When Americans use the expression, ‘Fall apart like a $2 suitcase’, they refer to situations where either a good argument, or someone who they expect to stand strong, disintegrates under the slightest of pressure.
The home based Eagles fit well into that parameter following their 4-1 disintegration at Cape Coast in the Final of the 2017 WAFU Cup Final. But as always, there are lessons for the NFF, Salisu Yusuf, and the coaching crew in that defeat.
First let’s get the excuses out of the way: Ghana had been in camp longer than Nigeria.
They started preparations for CHAN long before Nigeria, but they failed to qualify for that tournament.
They poured all their energy into this one, and they are deserved winners.
The coach of the Nigerian team, Salisu Yusuf, told the media his wards are finding life difficult on the natural grass pitch at Cape Coast.
Most of the pitches approved for Nigeria League matches are artificial.
It is not important at this point whether the argument is legitimate or not, it was offered. Here are the lessons.
The Nigerian team needs new talent. That was clear from the first game, and it became progressively evident as the competition went on.
Credit to Ikechukwu Ezenwa, despite shipping four goals in the final, his brilliance in goal covered the lapses of the team.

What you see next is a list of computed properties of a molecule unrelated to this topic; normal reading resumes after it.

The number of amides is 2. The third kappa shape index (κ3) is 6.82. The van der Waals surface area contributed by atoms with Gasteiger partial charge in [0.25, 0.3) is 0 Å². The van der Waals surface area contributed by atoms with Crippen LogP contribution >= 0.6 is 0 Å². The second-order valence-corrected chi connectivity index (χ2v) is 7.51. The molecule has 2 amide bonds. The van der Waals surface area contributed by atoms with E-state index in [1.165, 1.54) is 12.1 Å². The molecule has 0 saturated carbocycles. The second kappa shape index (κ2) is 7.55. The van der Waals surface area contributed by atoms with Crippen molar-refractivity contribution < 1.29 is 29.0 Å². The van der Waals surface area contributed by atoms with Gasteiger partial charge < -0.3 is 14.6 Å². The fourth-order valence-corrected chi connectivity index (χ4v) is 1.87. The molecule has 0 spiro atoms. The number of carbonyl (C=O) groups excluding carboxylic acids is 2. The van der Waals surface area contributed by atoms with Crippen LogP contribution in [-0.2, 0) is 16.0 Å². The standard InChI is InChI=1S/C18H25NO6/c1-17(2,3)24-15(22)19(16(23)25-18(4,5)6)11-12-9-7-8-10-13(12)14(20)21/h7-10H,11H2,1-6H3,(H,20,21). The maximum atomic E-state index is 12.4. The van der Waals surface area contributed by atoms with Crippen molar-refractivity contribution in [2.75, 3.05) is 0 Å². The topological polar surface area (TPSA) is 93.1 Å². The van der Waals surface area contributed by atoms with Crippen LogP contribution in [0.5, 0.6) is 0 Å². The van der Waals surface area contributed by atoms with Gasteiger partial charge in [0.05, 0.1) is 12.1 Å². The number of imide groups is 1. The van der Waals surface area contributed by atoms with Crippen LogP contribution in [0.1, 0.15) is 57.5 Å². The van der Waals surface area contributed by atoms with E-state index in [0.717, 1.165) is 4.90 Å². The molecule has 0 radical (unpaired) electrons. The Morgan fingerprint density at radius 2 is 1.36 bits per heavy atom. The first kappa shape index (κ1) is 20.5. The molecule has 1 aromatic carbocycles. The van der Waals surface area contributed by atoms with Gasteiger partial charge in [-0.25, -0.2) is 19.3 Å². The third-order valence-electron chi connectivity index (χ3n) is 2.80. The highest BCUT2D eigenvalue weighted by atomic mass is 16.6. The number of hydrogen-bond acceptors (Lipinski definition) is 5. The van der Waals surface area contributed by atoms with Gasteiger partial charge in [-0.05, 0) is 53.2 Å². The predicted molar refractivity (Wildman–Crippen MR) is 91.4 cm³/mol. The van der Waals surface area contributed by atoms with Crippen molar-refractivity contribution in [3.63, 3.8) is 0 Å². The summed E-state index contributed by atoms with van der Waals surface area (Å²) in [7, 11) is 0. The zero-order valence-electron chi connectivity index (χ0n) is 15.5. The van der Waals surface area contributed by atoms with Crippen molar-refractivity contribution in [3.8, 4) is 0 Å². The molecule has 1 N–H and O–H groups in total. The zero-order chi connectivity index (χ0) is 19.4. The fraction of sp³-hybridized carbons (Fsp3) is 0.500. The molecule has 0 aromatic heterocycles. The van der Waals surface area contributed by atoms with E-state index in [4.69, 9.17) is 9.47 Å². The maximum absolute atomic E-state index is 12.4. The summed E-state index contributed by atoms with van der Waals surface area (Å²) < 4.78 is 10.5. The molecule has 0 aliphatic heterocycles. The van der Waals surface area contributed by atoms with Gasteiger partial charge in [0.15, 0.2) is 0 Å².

The media pointed out that some players that excelled in the League were left out.
While it should be pointed out that teams succeed better with good components parts than when choked-full with stars, maybe it’s time to revisit that conversation.
The team lacked flow, playing from the back. And that may well be because they didn’t have enough time to train together for long, or that they lacked a creative midfielder.
The fact that they play in the same league doesn’t translate to instant understanding.
Since the WAFU tournament is here to stay, maybe it’s time to use the international window to bring home based players together for training camps too.
The team needs a good psychologist. It’s as simple as that.
The Eagles may not be top-notch, but they are not 4-1 bad. They failed to match the energy of the Ghanaians from the get-go, and were second best on 50-50 balls all night.
They won the first game 2-0, and it was clear the Black Stars were going to come at them. Yet they didn’t look ready.
Finally, the NFF can’t keep sending signals that the Super Eagles are superior to the other teams. Even if it’s true, we don’t want to see it.
While we acknowledge that we can’t win every tournament, we should give all teams the same treatment.
We can condemn the performance of these boys in the Finals, but they were hung out to dry.
The CHAN tournament is a bigger one and Yusuf and his crew now know what they’re up against: poor midfield play, anxious defence and listless front runners.
The CHAN tournament is still three months away; Salisu and his bosses at the NFF have enough time to make better preparations.
By Akinbode Oguntuyi
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